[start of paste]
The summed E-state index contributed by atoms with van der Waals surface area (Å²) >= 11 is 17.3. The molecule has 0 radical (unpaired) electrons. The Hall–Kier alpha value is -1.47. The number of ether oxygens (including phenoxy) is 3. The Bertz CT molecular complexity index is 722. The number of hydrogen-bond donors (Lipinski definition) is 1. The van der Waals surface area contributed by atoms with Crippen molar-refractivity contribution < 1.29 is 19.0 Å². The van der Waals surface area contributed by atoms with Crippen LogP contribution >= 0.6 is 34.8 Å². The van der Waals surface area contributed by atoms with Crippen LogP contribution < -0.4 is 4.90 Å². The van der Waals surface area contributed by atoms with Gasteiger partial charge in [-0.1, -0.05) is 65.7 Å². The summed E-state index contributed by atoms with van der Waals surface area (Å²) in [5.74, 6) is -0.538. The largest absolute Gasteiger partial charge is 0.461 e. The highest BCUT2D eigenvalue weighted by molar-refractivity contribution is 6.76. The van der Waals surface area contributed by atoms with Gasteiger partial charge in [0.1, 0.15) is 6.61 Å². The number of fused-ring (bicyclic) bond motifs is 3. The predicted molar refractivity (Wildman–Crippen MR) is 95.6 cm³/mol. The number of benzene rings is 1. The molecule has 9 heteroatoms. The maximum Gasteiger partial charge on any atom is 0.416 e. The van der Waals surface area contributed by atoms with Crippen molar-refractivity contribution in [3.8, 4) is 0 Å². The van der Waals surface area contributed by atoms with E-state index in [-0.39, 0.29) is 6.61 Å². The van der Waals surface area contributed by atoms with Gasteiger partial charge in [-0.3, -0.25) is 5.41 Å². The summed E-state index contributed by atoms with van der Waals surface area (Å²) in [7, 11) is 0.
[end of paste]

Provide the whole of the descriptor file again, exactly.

The summed E-state index contributed by atoms with van der Waals surface area (Å²) >= 11 is 17.3. The molecule has 0 radical (unpaired) electrons. The Hall–Kier alpha value is -1.47. The number of ether oxygens (including phenoxy) is 3. The Bertz CT molecular complexity index is 722. The number of hydrogen-bond donors (Lipinski definition) is 1. The van der Waals surface area contributed by atoms with Crippen molar-refractivity contribution < 1.29 is 19.0 Å². The van der Waals surface area contributed by atoms with Crippen LogP contribution >= 0.6 is 34.8 Å². The van der Waals surface area contributed by atoms with Crippen LogP contribution < -0.4 is 4.90 Å². The van der Waals surface area contributed by atoms with Gasteiger partial charge in [-0.1, -0.05) is 65.7 Å². The summed E-state index contributed by atoms with van der Waals surface area (Å²) in [5.74, 6) is -0.538. The largest absolute Gasteiger partial charge is 0.461 e. The highest BCUT2D eigenvalue weighted by molar-refractivity contribution is 6.76. The van der Waals surface area contributed by atoms with Gasteiger partial charge in [0.1, 0.15) is 6.61 Å². The number of fused-ring (bicyclic) bond motifs is 3. The predicted molar refractivity (Wildman–Crippen MR) is 95.6 cm³/mol. The number of benzene rings is 1. The molecule has 9 heteroatoms. The maximum Gasteiger partial charge on any atom is 0.416 e. The van der Waals surface area contributed by atoms with Crippen molar-refractivity contribution in [3.8, 4) is 0 Å². The van der Waals surface area contributed by atoms with E-state index in [-0.39, 0.29) is 6.61 Å². The van der Waals surface area contributed by atoms with Gasteiger partial charge in [-0.3, -0.25) is 5.41 Å². The summed E-state index contributed by atoms with van der Waals surface area (Å²) in [7, 11) is 0.